What do you hope that people will learn from your experiences?

I think that we’re just like everybody else–that’s my theory. That we’re just like everybody else because it’s a free country and we’re allowed to act any way that we want and communicate the way that we want. Watching the documentary [people are] gonna say, “Hey! Well look they have a social life” and all of that kind of stuff. I always felt that I was like everybody else except for when I get frustrated at times, but I feel like I hang around a lot of typical people. So, I get frustrated at times when people say, “Well maybe these people won’t like you.” When I’m like, well who cares? I’ll give it a shot because maybe they will. So, you know I hope that people that watch this documentary will take away that we’re just like people. We like to socialize. We like to party—well, some of us do. We want to find a partner. And we want to work, possibly, or volunteer or have a big thing in the community.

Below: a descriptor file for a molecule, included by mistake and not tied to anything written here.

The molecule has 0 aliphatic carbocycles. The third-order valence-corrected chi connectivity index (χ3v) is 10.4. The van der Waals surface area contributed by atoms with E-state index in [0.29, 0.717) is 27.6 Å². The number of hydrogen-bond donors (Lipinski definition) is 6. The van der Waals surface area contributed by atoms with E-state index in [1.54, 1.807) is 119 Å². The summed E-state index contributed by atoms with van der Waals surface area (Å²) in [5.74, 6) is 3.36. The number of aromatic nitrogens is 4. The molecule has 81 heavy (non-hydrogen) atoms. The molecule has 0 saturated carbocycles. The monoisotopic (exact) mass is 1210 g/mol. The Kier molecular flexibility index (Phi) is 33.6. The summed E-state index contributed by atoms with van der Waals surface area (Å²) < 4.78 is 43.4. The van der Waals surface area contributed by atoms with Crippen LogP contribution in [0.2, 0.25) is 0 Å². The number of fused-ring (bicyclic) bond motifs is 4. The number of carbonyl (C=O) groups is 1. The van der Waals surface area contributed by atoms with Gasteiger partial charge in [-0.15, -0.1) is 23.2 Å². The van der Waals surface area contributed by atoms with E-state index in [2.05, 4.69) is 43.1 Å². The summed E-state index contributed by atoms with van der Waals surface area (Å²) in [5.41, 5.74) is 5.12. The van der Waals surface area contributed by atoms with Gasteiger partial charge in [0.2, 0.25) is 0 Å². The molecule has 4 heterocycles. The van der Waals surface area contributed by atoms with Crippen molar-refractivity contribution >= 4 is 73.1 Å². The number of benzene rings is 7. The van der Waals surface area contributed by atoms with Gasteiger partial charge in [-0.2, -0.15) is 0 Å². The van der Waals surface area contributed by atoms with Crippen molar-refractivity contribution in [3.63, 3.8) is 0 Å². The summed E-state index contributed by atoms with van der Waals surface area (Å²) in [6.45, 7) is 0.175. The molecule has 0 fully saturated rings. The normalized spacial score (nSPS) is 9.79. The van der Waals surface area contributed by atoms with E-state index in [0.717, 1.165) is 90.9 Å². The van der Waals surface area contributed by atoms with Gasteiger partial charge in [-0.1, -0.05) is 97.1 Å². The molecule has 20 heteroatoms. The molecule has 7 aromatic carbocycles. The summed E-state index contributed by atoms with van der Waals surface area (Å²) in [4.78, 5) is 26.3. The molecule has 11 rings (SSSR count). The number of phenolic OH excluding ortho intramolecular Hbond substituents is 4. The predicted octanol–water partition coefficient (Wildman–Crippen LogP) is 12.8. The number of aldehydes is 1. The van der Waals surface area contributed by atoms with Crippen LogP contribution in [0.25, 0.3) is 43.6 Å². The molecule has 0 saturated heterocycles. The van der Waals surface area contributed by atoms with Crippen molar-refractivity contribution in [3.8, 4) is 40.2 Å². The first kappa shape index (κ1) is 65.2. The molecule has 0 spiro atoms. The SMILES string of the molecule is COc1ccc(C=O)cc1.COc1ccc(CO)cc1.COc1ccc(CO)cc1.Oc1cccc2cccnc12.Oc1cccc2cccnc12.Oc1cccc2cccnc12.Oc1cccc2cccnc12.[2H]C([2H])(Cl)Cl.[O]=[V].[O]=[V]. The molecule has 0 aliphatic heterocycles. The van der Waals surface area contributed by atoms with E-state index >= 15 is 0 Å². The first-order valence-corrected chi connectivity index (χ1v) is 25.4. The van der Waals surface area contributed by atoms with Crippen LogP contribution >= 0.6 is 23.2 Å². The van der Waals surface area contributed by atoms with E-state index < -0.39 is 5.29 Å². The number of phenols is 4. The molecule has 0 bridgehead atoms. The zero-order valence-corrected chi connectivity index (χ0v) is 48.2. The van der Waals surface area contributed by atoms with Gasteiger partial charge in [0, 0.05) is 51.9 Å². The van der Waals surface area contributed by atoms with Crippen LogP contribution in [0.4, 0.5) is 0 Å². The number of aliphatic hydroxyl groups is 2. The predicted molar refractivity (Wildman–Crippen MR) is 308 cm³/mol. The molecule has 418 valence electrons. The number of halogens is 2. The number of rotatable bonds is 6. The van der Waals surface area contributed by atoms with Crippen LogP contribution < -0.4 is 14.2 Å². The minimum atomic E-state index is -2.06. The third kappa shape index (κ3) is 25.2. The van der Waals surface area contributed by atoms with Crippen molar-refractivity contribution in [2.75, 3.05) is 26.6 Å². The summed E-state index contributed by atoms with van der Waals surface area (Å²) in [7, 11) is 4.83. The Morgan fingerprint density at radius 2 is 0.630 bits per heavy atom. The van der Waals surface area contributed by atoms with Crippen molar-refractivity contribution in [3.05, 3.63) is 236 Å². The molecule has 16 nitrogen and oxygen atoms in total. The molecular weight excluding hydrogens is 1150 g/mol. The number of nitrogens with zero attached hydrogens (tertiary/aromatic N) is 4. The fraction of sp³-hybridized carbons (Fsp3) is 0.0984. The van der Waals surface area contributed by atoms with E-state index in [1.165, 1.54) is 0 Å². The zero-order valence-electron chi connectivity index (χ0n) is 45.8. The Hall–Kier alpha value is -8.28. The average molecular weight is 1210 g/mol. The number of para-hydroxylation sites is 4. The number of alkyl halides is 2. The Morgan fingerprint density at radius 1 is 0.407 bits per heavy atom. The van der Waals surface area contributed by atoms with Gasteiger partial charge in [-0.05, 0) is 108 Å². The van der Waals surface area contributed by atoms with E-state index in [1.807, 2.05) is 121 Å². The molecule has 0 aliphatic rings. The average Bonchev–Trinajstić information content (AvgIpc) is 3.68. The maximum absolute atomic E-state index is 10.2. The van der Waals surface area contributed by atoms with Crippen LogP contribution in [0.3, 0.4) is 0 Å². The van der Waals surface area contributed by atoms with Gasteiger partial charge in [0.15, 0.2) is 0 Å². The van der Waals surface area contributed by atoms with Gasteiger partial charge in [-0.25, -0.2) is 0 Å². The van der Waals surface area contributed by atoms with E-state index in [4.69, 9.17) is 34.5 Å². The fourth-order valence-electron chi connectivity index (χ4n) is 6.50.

What would you tell someone who has autism and might not be able to live on their own right now, but sees that you were able to do it?

Well, I think that all they need to do is try if they really want to. And think, hey maybe I am able to live on my own, and that everybody’s got difficulties. Try living on your own. There’s steps above living with parents and living in a group home. There’s, you know, somebody coming in maybe once a month or once a week and setting up different supports—possibly hiring people depending on the money factors. Maybe hiring people to come in and look in [on you], you know? Those are some ideas. Also, that it’s very important to stop putting labels on people because that hinders you. Know what I mean? That really hinders a person.


_________________
Every idea is an incitement - Justice Oliver Wendell Holmes

Recovering from tongue cancer, somewhat verbal.
Identified and joined WP August 26, 2013
DSM 5: Autism Spectrum Disorder, DSM IV: Aspergers Moderate Severity